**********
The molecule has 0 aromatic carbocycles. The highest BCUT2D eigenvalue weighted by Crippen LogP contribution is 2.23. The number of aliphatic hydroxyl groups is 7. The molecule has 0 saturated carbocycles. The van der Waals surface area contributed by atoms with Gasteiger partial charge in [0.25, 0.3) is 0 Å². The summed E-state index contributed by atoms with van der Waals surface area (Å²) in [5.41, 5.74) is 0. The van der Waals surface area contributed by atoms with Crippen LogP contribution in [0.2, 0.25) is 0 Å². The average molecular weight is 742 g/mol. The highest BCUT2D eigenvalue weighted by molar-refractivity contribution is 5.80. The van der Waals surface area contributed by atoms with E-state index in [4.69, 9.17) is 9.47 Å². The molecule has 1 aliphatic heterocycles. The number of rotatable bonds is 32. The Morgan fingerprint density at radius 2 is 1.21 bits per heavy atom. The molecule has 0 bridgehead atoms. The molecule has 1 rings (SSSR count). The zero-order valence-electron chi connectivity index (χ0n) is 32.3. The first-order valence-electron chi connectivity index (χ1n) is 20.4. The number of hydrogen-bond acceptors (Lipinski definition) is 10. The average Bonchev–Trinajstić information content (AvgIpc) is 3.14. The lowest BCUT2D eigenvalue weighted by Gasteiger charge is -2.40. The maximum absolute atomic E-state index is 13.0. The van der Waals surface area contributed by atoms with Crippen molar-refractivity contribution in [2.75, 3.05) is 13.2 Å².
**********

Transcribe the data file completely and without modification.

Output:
The molecule has 0 aromatic carbocycles. The highest BCUT2D eigenvalue weighted by Crippen LogP contribution is 2.23. The number of aliphatic hydroxyl groups is 7. The molecule has 0 saturated carbocycles. The van der Waals surface area contributed by atoms with Gasteiger partial charge in [0.25, 0.3) is 0 Å². The summed E-state index contributed by atoms with van der Waals surface area (Å²) in [5.41, 5.74) is 0. The van der Waals surface area contributed by atoms with Crippen LogP contribution in [0.2, 0.25) is 0 Å². The average molecular weight is 742 g/mol. The highest BCUT2D eigenvalue weighted by molar-refractivity contribution is 5.80. The van der Waals surface area contributed by atoms with E-state index in [4.69, 9.17) is 9.47 Å². The molecule has 1 aliphatic heterocycles. The number of rotatable bonds is 32. The Morgan fingerprint density at radius 2 is 1.21 bits per heavy atom. The molecule has 0 bridgehead atoms. The molecule has 1 rings (SSSR count). The zero-order valence-electron chi connectivity index (χ0n) is 32.3. The first-order valence-electron chi connectivity index (χ1n) is 20.4. The number of hydrogen-bond acceptors (Lipinski definition) is 10. The average Bonchev–Trinajstić information content (AvgIpc) is 3.14. The lowest BCUT2D eigenvalue weighted by Gasteiger charge is -2.40. The maximum absolute atomic E-state index is 13.0. The van der Waals surface area contributed by atoms with Crippen molar-refractivity contribution in [2.75, 3.05) is 13.2 Å².